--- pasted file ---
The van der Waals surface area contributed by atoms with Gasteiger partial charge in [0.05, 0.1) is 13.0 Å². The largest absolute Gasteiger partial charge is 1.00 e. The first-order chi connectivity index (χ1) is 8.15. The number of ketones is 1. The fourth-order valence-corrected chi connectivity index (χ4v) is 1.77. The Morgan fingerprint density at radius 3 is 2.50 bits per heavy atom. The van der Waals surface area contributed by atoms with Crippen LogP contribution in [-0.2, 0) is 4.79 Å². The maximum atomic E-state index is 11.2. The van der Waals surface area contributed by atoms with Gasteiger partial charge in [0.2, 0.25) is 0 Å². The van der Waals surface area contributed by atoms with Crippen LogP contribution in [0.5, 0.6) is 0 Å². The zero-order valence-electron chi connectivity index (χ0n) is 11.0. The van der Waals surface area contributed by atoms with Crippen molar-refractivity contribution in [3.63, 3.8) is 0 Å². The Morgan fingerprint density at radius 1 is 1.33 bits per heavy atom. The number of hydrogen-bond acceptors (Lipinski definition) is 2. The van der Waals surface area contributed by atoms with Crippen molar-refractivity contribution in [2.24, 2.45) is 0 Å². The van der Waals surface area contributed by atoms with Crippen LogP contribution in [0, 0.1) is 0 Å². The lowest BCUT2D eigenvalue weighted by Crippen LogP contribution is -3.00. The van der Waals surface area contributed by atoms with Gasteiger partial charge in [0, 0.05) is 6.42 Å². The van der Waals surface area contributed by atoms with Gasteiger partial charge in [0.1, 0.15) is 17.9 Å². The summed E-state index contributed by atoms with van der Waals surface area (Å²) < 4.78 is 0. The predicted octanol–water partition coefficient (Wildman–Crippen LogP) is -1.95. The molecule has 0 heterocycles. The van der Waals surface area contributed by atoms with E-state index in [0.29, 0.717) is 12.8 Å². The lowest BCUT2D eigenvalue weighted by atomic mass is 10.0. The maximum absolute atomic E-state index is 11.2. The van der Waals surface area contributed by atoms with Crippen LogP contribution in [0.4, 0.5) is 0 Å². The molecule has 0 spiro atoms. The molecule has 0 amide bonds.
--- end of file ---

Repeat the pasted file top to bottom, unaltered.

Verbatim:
The van der Waals surface area contributed by atoms with Gasteiger partial charge in [0.05, 0.1) is 13.0 Å². The largest absolute Gasteiger partial charge is 1.00 e. The first-order chi connectivity index (χ1) is 8.15. The number of ketones is 1. The fourth-order valence-corrected chi connectivity index (χ4v) is 1.77. The Morgan fingerprint density at radius 3 is 2.50 bits per heavy atom. The van der Waals surface area contributed by atoms with Crippen LogP contribution in [-0.2, 0) is 4.79 Å². The maximum atomic E-state index is 11.2. The van der Waals surface area contributed by atoms with Gasteiger partial charge in [0.2, 0.25) is 0 Å². The van der Waals surface area contributed by atoms with Crippen LogP contribution in [0.5, 0.6) is 0 Å². The zero-order valence-electron chi connectivity index (χ0n) is 11.0. The van der Waals surface area contributed by atoms with Crippen molar-refractivity contribution in [3.63, 3.8) is 0 Å². The Morgan fingerprint density at radius 1 is 1.33 bits per heavy atom. The number of hydrogen-bond acceptors (Lipinski definition) is 2. The van der Waals surface area contributed by atoms with Crippen molar-refractivity contribution in [2.24, 2.45) is 0 Å². The van der Waals surface area contributed by atoms with Crippen LogP contribution in [0, 0.1) is 0 Å². The lowest BCUT2D eigenvalue weighted by Crippen LogP contribution is -3.00. The van der Waals surface area contributed by atoms with Gasteiger partial charge in [0, 0.05) is 6.42 Å². The van der Waals surface area contributed by atoms with Gasteiger partial charge in [0.1, 0.15) is 17.9 Å². The summed E-state index contributed by atoms with van der Waals surface area (Å²) < 4.78 is 0. The predicted octanol–water partition coefficient (Wildman–Crippen LogP) is -1.95. The molecule has 0 heterocycles. The van der Waals surface area contributed by atoms with E-state index in [0.29, 0.717) is 12.8 Å². The lowest BCUT2D eigenvalue weighted by atomic mass is 10.0. The maximum absolute atomic E-state index is 11.2. The van der Waals surface area contributed by atoms with Crippen LogP contribution in [0.4, 0.5) is 0 Å². The molecule has 0 spiro atoms. The molecule has 0 amide bonds.